Heavy downpours took a parting shot Thursday at California, triggering flash floods that temporarily stranded more than three dozen people in their cars in inland Riverside County.
Torrents also flooded freeways in Sacramento during the Wednesday evening rush hour and likely opened a pair of large sinkholes in San Francisco. No injuries were reported.
The dwindling storm brought some relief to the parched state, but a new analysis showed how much more rain and snow is needed to pull it from its historic drought.
More than 99 percent of California remained in moderate or worse drought despite rains received through the end of November, national drought experts said.
The data cutoff for the update was Tuesday, meaning most rain and snow from the latest storm was not included. However experts said they don't expect the needle will move much when the latest precipitation is tallied.
"One event isn't going to take away three years of drought," said climatologist Brian Fuchs of the National Drought Mitigation Center in Nebraska.
The update shows the state's drought status was unchanged from the previous week, meaning 55 percent of the state still is considered in the most extreme category of drought while 99.7 percent remains in moderate drought or worse.
The past two months have seen several back-to-back rain storms, and the rain in recent days was among the heaviest that some areas had seen in years.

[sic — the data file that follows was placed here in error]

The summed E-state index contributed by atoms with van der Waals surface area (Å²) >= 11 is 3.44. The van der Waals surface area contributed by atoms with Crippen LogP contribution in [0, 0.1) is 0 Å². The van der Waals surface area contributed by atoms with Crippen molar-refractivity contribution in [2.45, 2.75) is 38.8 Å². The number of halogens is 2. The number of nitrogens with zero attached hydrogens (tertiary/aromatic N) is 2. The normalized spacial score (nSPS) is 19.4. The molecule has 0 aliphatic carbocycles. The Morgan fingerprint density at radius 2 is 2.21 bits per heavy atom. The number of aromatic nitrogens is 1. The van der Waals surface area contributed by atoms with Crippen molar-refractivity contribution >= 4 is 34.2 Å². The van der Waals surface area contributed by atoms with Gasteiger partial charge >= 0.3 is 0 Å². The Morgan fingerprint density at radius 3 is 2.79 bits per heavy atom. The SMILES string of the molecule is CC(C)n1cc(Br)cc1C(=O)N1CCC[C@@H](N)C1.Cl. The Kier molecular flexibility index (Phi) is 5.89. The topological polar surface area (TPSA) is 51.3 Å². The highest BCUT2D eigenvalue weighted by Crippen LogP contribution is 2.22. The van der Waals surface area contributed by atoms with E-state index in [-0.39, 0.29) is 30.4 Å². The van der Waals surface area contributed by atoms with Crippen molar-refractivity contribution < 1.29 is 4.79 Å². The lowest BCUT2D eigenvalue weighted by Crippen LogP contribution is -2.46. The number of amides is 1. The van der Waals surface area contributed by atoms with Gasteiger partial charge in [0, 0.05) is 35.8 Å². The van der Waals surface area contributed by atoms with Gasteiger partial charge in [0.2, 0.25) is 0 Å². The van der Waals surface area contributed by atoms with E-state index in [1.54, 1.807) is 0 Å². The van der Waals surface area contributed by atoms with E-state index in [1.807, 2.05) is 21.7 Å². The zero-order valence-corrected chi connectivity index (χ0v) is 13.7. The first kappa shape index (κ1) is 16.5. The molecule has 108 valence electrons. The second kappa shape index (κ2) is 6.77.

The system dropped widely varying amounts of rain, ranging from trace levels in some areas to 14.5 inches at Yucaipa Ridge in the San Bernardino Mountains. San Francisco saw 4.3 inches, while 1.5 inches fell on downtown Los Angeles, according to the National Weather Service.
The San Francisco Bay Area reached or exceeded normal annual rainfall totals for the first time in years.
The storm put downtown Los Angeles slightly above normal for the season to date. Since July 1, it has recorded 2.30 inches of rain compared with the normal average of 2.14 inches by Dec. 4.
East of Los Angeles in the San Bernardino Mountains, drought-shrunken Big Bear Lake rose 6 inches in two days with the storm's infusion of 1,171 acre feet of water, equal to 381.5 million gallons, the Big Bear Municipal Water District said in a Facebook posting.
The agency said it was more water than the lake has received at any one time in the past two years. It now contains 42,590 acre feet of water, well below the full level of 73,224 acre feet.
Fuchs and other climatologists stressed that California needs to see a consistent pattern of storms to move beyond its driest three years on record.
Along with rain and snow, drought monitors consider the water levels in reservoirs, rivers and streams, soil moisture, and dozens of other factors.